The world’s first schools were in Iraq

By Michael Seifert
“A house that someone covered with a sheet like a treasure chest. … One entered closed-eyed, one came out open-eyed. The solution to the riddle: the school.” A famous Babylonian riddle, almost 4000 years old, shows that schools already existed at that time in Mesopotamia, the Mesopotamia of the Euphrates and Tigris rivers in what is now Iraq. These were the oldest schools about which anything is known through written tradition. Among others, Konrad Volk, Professor Emeritus of Ancient Oriental Philology at the University of Tübingen, who was interviewed by tünews INTERNATIONAL, is researching these schools.
Writing with cuneiform script in the Sumerian language, which was already extinct at that time, was taught at these Babylonian schools. “This dead language was the language of the cultural tradition in which the Babylonians saw themselves until the turn of time around the birth of Christ.” He said this could be compared to the function of Latin for the Catholic Church throughout the Middle Ages and into modern times. The “dead” language of scholars, Latin, has also been taught, spoken and written at European universities since the Middle Ages. And this Latin is still taught today as a “foreign language” at German grammar schools.
We know how things were at the Babylonian schools from texts from 3800 years ago. Konrad Volk refers to the “satirical dialogue” about the experiences of a pupil. Much of it seems familiar from today, right up to the “snack” that the mother gives the pupil to take to school. There is also talk of homework, of mathematics lessons with “solutions to arithmetic tables with calculation and balancing tasks”. The pupil is reprimanded by the teacher: “Your handwriting is miserable!” Strict are also the rules of conduct the pupil talks about: “I must not be late” or “on no matter did I raise my voice unasked”. One is also not allowed to get up or go out without permission. It is also forbidden to speak in one’s mother tongue, Babylonian, instead of the dead Sumerian language. The student also names sanctions against violations: “Then he (the teacher) hit me …” For the pupil, this leads to rejection of the school: “I began to hate the art of writing.” A solution to the problem may be to bribe the teacher by inviting him to a big dinner given by his parents: “Premium beer was poured for him there.” The result: “The master thus gave him a favourable report card.”

Altbabylonische Tontafel in sumerischer Schrift, in der es um einen Streit zwischen zwei Schreibern geht, aus den Beständen des British Museum London. Foto: © The Trustees of the British Museum.

Konrad Volk cites the training as a scribe as the background to the founding of “schools”: “This was an extremely important and respected profession. The driving force behind the development of writing was the population growth in cities, whose supply had to be ensured by a tightly organised administration. For the city of Uruk alone, it is assumed that at least 20,000 people settled on 400 hectares of walled area in the period from about 3100 to 2900. Everything was documented, from economic contracts to pay slips and finally literary texts. There were thousands of scribes for this. At times, scribes were also recruited from abroad.” Teaching materials have survived, for example, in the form of bilingual Sumerian-Alt Babylonian dictionaries. “Linguistics and grammar were also already developing at this time. The dissection and atomisation of language into its smallest parts took place, as in modern linguistics, in order to better teach language and writing.” Volk is certain that schools also existed in Sumerian times, i.e. in the late fourth millennium BC, as word lists already exist from that time.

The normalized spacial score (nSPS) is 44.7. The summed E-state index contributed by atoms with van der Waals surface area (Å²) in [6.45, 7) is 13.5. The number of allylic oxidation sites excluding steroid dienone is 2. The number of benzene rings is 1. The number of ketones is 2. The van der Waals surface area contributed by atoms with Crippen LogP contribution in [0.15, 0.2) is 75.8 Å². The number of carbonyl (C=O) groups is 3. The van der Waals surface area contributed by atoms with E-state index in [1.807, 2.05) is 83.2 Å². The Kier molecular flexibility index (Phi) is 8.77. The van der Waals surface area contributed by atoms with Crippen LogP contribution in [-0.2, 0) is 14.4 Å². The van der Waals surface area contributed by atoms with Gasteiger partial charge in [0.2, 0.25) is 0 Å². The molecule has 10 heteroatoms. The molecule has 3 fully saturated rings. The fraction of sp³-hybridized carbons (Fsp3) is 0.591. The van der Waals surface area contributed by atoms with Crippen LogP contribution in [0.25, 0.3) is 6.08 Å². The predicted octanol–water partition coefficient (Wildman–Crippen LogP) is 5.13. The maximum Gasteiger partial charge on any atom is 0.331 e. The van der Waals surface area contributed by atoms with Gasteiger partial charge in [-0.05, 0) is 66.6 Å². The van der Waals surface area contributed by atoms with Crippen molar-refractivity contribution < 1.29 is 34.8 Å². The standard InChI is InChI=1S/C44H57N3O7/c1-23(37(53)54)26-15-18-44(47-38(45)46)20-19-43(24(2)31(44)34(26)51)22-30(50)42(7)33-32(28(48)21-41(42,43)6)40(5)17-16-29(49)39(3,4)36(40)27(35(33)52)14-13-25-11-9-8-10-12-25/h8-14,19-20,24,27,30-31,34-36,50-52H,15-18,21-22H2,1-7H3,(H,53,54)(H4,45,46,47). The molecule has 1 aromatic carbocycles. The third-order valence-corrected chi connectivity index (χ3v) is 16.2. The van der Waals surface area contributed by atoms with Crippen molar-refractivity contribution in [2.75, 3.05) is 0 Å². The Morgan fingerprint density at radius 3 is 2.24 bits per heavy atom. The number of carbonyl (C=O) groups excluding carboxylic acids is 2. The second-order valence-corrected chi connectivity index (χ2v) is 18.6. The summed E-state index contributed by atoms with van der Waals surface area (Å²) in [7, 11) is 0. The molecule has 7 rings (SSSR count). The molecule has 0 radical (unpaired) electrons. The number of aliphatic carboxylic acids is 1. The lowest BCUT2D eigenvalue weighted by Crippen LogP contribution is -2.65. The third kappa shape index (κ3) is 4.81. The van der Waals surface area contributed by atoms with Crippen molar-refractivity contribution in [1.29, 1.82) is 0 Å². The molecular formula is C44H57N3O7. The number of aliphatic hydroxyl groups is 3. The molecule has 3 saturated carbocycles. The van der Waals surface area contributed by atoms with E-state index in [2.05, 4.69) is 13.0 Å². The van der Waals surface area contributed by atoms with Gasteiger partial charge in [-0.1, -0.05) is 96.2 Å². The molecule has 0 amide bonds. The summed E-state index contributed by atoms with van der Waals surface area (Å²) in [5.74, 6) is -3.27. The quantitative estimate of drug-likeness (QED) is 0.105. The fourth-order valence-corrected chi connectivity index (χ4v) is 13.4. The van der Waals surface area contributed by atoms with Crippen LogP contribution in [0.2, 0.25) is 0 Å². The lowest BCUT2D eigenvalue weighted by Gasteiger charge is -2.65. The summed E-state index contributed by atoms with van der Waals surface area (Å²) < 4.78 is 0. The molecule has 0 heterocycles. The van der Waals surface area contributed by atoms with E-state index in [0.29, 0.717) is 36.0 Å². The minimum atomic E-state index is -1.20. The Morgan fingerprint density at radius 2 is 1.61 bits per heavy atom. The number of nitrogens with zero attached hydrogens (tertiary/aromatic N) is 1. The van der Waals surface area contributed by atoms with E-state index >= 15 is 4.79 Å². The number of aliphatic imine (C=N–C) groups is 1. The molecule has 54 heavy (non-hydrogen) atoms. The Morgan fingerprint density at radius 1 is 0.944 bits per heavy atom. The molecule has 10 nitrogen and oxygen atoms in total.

Another “dialogue between school supervisor and school graduate” in Sumerian deals with “the maxims of action of the school that are valid at all times”, according to Volk. According to this, the pupil is “like a swaying reed” and is “put to work”, guided and educated by the teacher. The pupil sums up his schooling: “Like a puppy (a dog cub blind at birth) I was, long since I opened my eyes and therefore acted as a human being.”
There are also statements about pedagogy: at first, everything is just copied down, which the teacher presents perfectly: “Through his hint, even an idiot can become understanding. On the clay he guided my hand, the right way he made me take. My mouth he opened for suitable words, wise counsel he found for me. … Ever since I was little, you have tested me, closely observed my way of life, purified it like beautiful silver.” In conclusion, the teacher pays respect to his now former pupil: “The masters who know everything should hold one like you in high esteem! Boy, who sat listening to my words, you have gladdened my heart. …Let it be known that you are a man of understanding.”
Volk explains that the school was far more than just a writer’s education: “It was about holistic education. The children studied literary works and history. The famous Gilgamesh epic was also important for the educational horizon. Ultimately, it was about opening their eyes to life and the surrounding world.”
In one respect, the Babylonian school system was clearly more progressive than the first European schools: “Although the scribal profession was male-dominated, girls were certainly trained as scribes.”
The texts quoted from were taken from the text collection “Erzählungen aus dem Land Sumer” (Tales from the Land of Sumer) edited by Konrad Volk (Wiesbaden 2015). In it, literary texts with explanations are also found on creation myths, the birth and growth of man, the ruling dynasties, war and peace, and life and death.

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Künstlerische Illustration zum Schulalltag in Babylonien von Karl-Heinz Bohny. Foto: © Karl-Heinz Bohny.

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